It’s a starting point. Maybe I could say say their “choices are better than the time I…” and then say something funny. I think I’m not at a point where I just need to write and try out the jokes.
At the end of the day yesterday, I mentioned to my contact in the event production that having all tables up front isn’t really conducive to doing a show. It may work for more ambient things like music, but not for an interactive show that people need to pay attention to. I also mentioned the giant speakers on stage, and how the took out usable performing area. Their 16 foot wide stage, only had 8 feet of usable space. I think showing them this picture of a band on that stage helped get my point across:
The poor keyboard player was buried in the behind the speaker. I was told the the speakers wouldn’t move, and I’ll need to figure out how to work around them. In a compromise, if I figured out how to do my show with the speakers onstage, they would give me some benches up front and take out the front two tables.
To my surprise, this is what I walked into this morning:
The benches made a world of difference! It gives me a place for my anchor crowd to sit. Once I have that group, I can win over the people with their backs to me at the tables…or I can walk those people as they’ll realize that sitting and chatting at the tables isn’t easy during my show. Once I walk the people that don’t want to watch my show, I can fill the space with people who do.
I’m hoping that people will see that I was right about the benches and maybe think my idea with moving the speakers (somehow) has some merit. I’ll revisit that conversation with production later in the week.
A couple of weeks ago I got a call from a library that had all of their in person shows cancel to the COVID delta variant and needed a virtual show. That had me fly home last night to do a virtual show today. It’s been a couple of months since I’ve done a virtual show, so I’m a bit nervous. I did a couple of checks of things a few days ago and the audio wasn’t working correctly.
Now that I’m home, it’s a little bit easier to work on things as I’m back in my normal space to perform in. I could have done the show from a hotel room, but having my usual area will be helpful as I know where everything is and I’ve done it a bunch from here.
Another advantage when doing the show from home is that I have my daughter here to help me. I’ve always found having the extra person in the room to try to fix any problems is a huge help!
I think that more virtual shows are going to be popping back up on my schedule in the near future…
After one of my shows yesterday at the fair I’m performing at, I had a guy tell me something interesting after the show. He was a caterer and has worked with a lot of local performers, so he’s seen some magicians, and told me that. The caterer told me that my product wasn’t a magic show, it was my personality.
I 100% agree with his assessment and that’s the goal with the show. It’s not about the tricks, while they are important and I select them to hopefully move the story of my personality forward. What I’m selling is how I work, not what I work with.
Some magicians live on the the tricks that they do and that’s an easier route than trying to live on your personality. One of the hard things is when people don’t like your show, that directly means they don’t like you. Where if you do an effect driven show, if they don’t like the show they don’t like the tricks.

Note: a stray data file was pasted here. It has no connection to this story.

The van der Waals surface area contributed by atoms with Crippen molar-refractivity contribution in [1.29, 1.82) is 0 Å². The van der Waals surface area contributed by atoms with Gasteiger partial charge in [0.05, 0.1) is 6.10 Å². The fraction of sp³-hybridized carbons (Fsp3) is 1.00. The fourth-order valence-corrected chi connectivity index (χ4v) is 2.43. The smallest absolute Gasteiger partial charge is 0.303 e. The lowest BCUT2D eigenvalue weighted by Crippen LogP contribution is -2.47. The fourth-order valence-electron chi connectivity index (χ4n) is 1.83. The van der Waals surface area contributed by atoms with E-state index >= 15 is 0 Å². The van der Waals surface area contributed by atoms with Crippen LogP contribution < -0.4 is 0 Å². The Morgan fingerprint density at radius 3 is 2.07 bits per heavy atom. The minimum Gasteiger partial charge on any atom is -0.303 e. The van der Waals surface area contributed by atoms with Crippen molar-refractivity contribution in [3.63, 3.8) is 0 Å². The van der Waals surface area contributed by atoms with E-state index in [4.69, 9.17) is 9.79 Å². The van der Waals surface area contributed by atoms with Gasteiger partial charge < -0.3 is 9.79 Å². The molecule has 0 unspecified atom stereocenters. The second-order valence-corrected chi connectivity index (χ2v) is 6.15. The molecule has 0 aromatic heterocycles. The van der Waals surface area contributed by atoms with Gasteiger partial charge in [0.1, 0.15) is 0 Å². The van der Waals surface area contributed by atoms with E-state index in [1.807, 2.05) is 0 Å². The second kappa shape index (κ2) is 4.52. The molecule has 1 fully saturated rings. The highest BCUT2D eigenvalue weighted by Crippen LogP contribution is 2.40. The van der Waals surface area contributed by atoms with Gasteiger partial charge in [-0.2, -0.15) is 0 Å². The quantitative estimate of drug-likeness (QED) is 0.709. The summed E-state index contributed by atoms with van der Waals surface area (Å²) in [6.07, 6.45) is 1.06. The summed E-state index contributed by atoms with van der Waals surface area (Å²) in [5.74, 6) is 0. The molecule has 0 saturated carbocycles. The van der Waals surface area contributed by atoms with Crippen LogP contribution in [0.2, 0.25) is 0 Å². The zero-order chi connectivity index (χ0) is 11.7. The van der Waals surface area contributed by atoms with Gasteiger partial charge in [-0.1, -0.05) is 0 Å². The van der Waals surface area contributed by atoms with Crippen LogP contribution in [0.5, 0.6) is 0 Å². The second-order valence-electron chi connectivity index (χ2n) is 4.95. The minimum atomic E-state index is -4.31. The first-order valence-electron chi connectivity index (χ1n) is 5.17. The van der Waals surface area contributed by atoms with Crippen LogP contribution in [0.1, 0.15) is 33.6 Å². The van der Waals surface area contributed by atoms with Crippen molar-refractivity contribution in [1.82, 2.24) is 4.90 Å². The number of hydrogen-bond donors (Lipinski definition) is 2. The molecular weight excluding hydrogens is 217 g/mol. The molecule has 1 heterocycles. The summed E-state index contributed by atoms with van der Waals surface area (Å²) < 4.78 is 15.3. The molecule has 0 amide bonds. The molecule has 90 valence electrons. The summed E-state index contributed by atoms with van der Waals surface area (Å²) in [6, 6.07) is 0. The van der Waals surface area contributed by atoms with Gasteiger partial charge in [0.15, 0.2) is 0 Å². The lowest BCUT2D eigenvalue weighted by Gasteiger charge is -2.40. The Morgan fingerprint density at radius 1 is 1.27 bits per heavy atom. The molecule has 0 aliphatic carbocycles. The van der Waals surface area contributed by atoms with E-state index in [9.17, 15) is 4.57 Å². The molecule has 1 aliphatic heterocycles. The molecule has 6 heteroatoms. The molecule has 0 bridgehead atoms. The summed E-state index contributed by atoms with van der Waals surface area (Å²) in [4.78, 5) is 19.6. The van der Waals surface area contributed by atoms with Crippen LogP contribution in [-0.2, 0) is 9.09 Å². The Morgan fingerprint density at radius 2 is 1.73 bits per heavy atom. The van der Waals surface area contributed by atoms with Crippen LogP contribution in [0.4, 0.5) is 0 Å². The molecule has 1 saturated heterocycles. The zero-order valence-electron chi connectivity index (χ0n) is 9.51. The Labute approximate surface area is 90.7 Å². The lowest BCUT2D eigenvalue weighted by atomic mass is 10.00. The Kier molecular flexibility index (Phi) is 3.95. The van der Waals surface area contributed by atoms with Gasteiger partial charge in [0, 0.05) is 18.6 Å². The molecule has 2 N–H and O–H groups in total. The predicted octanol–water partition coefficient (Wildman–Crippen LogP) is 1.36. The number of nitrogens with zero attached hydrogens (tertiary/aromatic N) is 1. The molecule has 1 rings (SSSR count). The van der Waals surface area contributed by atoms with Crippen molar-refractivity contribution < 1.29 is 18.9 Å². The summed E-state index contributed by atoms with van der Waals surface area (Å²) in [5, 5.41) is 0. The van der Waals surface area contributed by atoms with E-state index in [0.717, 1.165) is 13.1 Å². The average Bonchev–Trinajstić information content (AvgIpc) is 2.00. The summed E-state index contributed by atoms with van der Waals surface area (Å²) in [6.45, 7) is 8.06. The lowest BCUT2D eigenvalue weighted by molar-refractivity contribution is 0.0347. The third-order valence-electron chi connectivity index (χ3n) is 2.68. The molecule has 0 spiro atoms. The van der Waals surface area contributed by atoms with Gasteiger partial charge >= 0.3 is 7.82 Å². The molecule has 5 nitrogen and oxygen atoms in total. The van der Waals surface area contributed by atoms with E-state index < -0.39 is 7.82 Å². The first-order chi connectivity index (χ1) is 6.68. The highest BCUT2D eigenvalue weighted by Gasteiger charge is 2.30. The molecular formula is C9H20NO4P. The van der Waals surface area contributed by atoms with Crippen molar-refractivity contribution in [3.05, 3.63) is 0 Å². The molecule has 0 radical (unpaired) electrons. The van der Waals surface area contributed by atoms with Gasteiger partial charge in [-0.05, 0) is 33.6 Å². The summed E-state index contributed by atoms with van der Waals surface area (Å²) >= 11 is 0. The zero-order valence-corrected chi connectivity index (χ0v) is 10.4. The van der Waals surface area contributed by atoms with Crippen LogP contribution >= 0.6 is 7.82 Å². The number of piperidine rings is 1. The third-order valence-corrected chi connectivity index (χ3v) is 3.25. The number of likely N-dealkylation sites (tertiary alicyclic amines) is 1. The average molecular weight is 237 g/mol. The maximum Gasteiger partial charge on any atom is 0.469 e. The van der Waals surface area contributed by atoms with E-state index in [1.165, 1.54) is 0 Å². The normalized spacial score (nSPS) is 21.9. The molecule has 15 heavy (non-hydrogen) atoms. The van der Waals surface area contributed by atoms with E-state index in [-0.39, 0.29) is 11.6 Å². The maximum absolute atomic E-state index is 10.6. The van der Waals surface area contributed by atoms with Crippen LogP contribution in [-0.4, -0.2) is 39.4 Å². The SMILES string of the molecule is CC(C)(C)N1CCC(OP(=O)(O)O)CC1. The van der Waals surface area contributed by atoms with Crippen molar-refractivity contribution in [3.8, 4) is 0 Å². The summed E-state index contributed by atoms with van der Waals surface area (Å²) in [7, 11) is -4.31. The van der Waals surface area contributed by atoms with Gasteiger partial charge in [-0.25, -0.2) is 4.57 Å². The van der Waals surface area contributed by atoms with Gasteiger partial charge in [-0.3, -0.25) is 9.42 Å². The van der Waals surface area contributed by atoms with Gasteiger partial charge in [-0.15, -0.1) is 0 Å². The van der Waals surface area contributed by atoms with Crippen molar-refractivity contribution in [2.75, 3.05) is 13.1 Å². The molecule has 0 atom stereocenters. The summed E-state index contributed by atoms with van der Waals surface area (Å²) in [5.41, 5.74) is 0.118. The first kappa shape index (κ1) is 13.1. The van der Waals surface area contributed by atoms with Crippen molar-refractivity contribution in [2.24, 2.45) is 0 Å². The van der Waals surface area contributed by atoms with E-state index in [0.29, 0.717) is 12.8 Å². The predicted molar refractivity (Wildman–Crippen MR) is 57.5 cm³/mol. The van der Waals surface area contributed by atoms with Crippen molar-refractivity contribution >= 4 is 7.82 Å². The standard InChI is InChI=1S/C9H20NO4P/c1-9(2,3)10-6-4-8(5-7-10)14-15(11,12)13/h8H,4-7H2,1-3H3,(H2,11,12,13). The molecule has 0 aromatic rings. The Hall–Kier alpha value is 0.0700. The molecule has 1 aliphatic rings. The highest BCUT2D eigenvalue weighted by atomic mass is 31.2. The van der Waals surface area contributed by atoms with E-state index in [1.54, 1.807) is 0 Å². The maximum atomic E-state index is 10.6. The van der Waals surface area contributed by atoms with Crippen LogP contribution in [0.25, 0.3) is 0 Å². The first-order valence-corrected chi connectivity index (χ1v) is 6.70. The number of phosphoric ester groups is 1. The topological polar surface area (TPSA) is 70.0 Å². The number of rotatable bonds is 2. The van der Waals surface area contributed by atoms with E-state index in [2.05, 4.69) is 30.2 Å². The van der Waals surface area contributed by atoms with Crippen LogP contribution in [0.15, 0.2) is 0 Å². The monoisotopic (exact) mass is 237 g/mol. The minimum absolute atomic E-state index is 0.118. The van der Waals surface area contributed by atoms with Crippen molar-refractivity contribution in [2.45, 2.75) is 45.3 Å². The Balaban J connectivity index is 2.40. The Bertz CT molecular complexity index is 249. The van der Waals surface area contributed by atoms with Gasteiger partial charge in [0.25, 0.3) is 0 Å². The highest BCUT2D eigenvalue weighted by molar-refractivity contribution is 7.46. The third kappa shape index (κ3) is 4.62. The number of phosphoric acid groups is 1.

In the past I’ve written blog posts about how the facebook groups are bad places to get advice. The exception to this is when it’s a curated group of people where you know everyone. Recently in a group someone was asking about where to find some fuse to make a fake stick of dynamite. I’m not sure why you would want that, however that’s a different conversation.
In the comments of the facebook group, someone added this comment:
This is horrible advice. First of all, that doesn’t make flash string. Soaking cotton in lighter fluid makes a wick. It will burn, but not like flash paper. What will happen is the cotton string will light on fire until the lighter fluid burns off, then the string will burn, leaving a lot of residue. It also won’t happen in a flash, it burn like a wick with very little fuel, because that’s what it is.
Be careful out there when you ask for advice on the internet!
At yesterday’s day camp show where I didn’t have music or a microphone, I initially had a bit a “what did I get myself into” moment. I started the show and the kids were really rowdy, lots of chatter and random screaming. The group was 3-12 years old, with the majority in the 3-5 year old range. That meant most of the kids had no concept of magic, or how to behave during a show.
I opened with a warm up, and did the rules bit that I do for school assemblies. It tells them my behavior expectations in a funny way. Once I did that and then my first trick, it really snapped them to attention. 15 years ago when I was a kid, I really would have struggled with this. I would have thrown energy at the kids, instead of keeping more calm (but still have energy). Starting out calm, like I’m the captain of a ship, really brought them to me…instead of me going to them.
The other thing that having no production in the show made me do was work a bit slower and be comfortable holding for laughs or reactions without any “audio spew” in the background. Holding and waiting for a reaction for me is one of the most nerve wracking things in performing.